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A call for theological triage and Christian maturity
June 07, 2004
By R. Albert Mohler Jr., President, Southern Seminary

In every generation, the church is commanded to “con-tend for the faith once for all delivered to the saints.” That task is complicated by the multiple attacks upon Christian truth that mark our contemporary age. Assaults upon the Christian faith are no longer directed only at isolated doctrines. The entire structure of Christian truth is now under attack.

Today’s Christian faces the daunting task of strategizing which Christian doctrines and theological issues are to be given highest priority. God’s truth is to be defended at every point, but responsible Christians must determine which issues deserve first-rank attention.

A trip to the local hospital Emergency Room some years ago alerted me to an intellectual tool that is most helpful in fulfilling our theological responsibility. In recent years, emergency medical personnel have practiced a discipline known as triage -- a process that allows trained personnel to make a quick evaluation of relative medical urgency. The same discipline that brings order to the hectic arena of the ER can also offer great assistance to Christians defending truth in the present age.

A discipline of theological triage would require Christians to determine a scale of theological urgency. With this in mind, I would suggest three different levels of theological urgency.

First-level theological issues would include those doctrines most central to the Christian faith. Included among these would be doctrines such as the Trinity, the full deity and humanity of Jesus Christ, justification by faith and the truthfulness and authority of the Scriptures. A denial of these doctrines represents nothing less than an even-tual denial of Christianity itself.

The set of second-order doctrines is distinguished from the first-order set by the fact that believing Christians may disagree on the second-order issues, though this disagreement will create significant boundaries between believers. When Christians organize themselves into congregations and denominations, these boundaries become evident. Second-order issues would include the meaning and mode of baptism.

Third-order issues are doctrines over which Christians may disagree and remain in close fellowship, even within local congregations. I would put most of the debates over eschatology in this category. Christians may find themselves in disagreement over any number of issues related to the interpretation of difficult texts or the understanding of matters of common disagreement. Nevertheless, standing together on issues of more urgent importance, believers are able to accept one another without compromise when third-order issues are in question.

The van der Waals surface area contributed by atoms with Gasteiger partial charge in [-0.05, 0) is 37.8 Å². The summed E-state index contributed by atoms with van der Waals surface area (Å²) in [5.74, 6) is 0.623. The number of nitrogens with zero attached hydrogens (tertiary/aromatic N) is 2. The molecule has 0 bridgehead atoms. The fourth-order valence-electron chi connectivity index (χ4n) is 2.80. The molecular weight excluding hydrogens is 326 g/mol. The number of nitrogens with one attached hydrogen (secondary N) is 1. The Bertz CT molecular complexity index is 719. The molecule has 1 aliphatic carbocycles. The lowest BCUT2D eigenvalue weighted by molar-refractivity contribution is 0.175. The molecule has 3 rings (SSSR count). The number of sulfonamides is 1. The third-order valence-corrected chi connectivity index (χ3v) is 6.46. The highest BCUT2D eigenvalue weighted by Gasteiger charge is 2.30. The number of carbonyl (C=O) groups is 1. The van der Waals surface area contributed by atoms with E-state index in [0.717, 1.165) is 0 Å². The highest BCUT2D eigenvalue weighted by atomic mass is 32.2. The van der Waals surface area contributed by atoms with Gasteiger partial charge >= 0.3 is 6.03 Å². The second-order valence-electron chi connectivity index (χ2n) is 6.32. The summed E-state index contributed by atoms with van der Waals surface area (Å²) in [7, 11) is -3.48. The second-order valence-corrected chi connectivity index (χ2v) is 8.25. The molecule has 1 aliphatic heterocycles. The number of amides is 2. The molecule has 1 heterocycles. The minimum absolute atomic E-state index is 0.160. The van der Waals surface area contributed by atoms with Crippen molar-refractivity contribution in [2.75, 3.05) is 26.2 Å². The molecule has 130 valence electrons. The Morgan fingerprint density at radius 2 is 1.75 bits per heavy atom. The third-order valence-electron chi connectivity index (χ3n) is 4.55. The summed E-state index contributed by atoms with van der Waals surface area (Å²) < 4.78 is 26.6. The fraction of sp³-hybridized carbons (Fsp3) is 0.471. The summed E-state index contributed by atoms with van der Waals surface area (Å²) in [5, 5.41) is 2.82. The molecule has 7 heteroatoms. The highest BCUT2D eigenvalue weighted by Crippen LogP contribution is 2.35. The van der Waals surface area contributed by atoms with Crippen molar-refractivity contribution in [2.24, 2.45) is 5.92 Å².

A structure of theological triage does not imply that Christians may take any biblical truth with less than full seriousness. We are charged to embrace and to teach the comprehensive truthfulness of the Christian faith as revealed in the Scriptures. There are no insignificant doctrines revealed in the Bible, but there is an essential foundation that undergirds the entire system of biblical truth.

This structure of theological triage may also help to explain how confusion can often occur in the midst of doctrinal debate. If the relative urgency of these truths is not taken into account, the debate can quickly become unhelpful.

The error of theological liberalism is evident in a basic disrespect for biblical authority and the church’s treasury of truth. The mark of true liberalism is the refusal to admit that first-order theological issues even exist. Liberals treat first-order doctrines as if they were merely third-order in importance, and doctrinal ambiguity is inevitable.

Fundamentalism, on the other hand, tends toward the opposite error. The misjudgment of true fundamentalism is the belief that all disagreements concern first-order doctrines. Thus, Christians are wrongly and harmfully divided.

Living in an age of widespread doctrinal denial and theological confusion, thinking Christians must rise to the challenge of Christian maturity, even in the midst of a theological emergency. We must sort the issues with a humble heart, in order to protect what the Apostle Paul called the “treasure” that has been entrusted to us. Given the urgency of this challenge, a lesson from the ER just might help.

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